Alan Geere who heads up Editorial at Northcliffe South has just put out an interesting job ad.

Well, the job’s not particularly interesting, it’s a call for reporters on his titles. The way he’s asked for it though is. He only wants replies through Twitter as an @message.

He says:

I’m fed up wading through turgid ‘letters of application’ and monstrous CVs outlining an early career in retail handling and a flirtation with the upper slopes of the Andes.

I want reporters who can find stories that no-one else has got and write them quickly and accurately.

As someone who’s had to wade through a lot of applications recently I definitely agree that it’s a soul-destroying experience and you’re just crying out for someone to be different.

There are lots of people being sniffy about his idea, unfairly I believe. The purpose of a covering letter/CV is to get an interview. No one gets hired directly from their written application. So why not use a 140 characters method?

You can, of course, read the applications through Twitter Search.

p.s If you’re after radio jobs, I do a free email, details on the right.

State of Radio – Q2/11

I’m a big believer in RAJAR. It’s a big survey that talks to  lots of people. When i’ve commissioned my own research, using a very different methodology the numbers are comparable. Also, i’m a big believer in trend being the best way to look at numbers. Of course, there may be oddities in any survey, but your trend line is the best indicator for how you’re doing.

This is why i’m not that bothered about the ups and down of the majority of well-established radio stations. There needs to have been a major change at a station or in a market before that’s interesting.

On the big changes front, for many of the new Capital stations this is the first book that’s all Capital, having jetisoned any residual numbers from their previous incarnations. If you look at the network as a whole it’s only a marginal change of hours up 1% and reach down 1%. Other than some hours declines, for the majority of the new Capital’s its been just about business as usual. Two though, stand out – South Wales and Birmingham.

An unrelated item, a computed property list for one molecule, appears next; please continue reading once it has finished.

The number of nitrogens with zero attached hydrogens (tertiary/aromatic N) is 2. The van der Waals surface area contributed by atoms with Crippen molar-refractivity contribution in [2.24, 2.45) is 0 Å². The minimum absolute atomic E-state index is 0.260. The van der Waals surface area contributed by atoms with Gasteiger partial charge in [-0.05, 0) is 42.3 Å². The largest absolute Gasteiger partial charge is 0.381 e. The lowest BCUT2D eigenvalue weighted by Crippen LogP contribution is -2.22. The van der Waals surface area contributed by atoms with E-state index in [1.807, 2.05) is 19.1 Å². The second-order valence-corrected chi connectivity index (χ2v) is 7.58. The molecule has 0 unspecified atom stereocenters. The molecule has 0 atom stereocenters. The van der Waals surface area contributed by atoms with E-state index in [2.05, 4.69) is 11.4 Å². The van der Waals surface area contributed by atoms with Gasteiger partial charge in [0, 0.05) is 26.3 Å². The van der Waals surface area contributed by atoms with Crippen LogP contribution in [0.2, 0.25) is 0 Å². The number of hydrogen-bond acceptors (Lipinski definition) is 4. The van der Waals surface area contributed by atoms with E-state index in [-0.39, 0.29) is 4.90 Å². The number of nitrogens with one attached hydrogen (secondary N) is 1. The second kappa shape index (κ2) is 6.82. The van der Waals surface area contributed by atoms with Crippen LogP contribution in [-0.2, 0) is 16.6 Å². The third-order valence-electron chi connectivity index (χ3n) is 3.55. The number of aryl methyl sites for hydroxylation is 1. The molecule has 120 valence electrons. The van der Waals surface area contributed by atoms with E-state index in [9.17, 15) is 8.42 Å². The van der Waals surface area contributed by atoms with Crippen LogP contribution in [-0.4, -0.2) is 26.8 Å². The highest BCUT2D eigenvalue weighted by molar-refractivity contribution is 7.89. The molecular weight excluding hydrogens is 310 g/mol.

South Wales has seen its reach drop 15% and its hours 20%. That’s quite a drop for the old Red Dragon and looking at (perhaps an unrepresentative quarter) could suggest that losing its Welsh position maybe hurting it. At the other end of the spectrum, Capital Birmingham has added 20% to its hours. Is this the benefit of ditching the legacy of being an urban station and being reborn as a pop one? Only time will tell.

The other big change – BBC 7 to 4Extra – has generated another 400k listeners to that service. Why? Cross-promotion and being part of a wider brand family. It’s now the UK’s biggest digital station.

I also think Jack in Bristol deserves significant kudos for dumping an under-performing format and replacing it with one that’s cut through. It’s been another record RAJAR result and it looks like there’s still some room for even more growth.

Big changes (like the Original to Jack flip) produce behavioural shifts, but then gradual change can have the same effect too.

Gradual change isn’t as fun or exciting though. The transition from the analogue to digital world for the radio industry is something that’s certainly taking its time. Our listeners have had thirty years of analogue commercial and BBC radio available in every device under the sun – kitchen radios, hi-fi’s, portables, car sets – and in every place they go – home, car, work or on the move. The ubiquity of radio in form and location means that 90% of the population use it and  they consume an eye (ear?) watering 24 hours a week of it. It’s the kind of media consumption that any other product or platform would kill for.

At the same time we’re offering listeners digital radio options too. Though, to be honest we’re making it quite difficult for them. For content we’ve gone from ubiquity – every station (in my area) available on every type of analogue radio – to one where we  put different stations on different platforms (just compare the line-ups on DAB and DTV), for cost we’ve gone from ‘free at the point of use’ to charging people based on usage for some devices (mobile data), for devices we’ve gone from every form factor being available cheaply (or often free) to one where you pay a premium and sometimes it’s hard to install (like in-car DAB).

We’ve also done all of this whilst continuing to provide radio that they’re used to, is still free and works on every device.

Looking at it, it’s amazing that anyone’s decided to listen to radio on DAB, Digital Television or the Internet.

But they have. They’ve decided that they want something more than what’s provided on analogue – be it choice, coverage, quality, ease of use. Now they haven’t decided to opt-out of analogue (even the most ferverent digi-phile still uses analogue in someway) but they’ve added a chunk of digital ‘to fix’ their radio listening.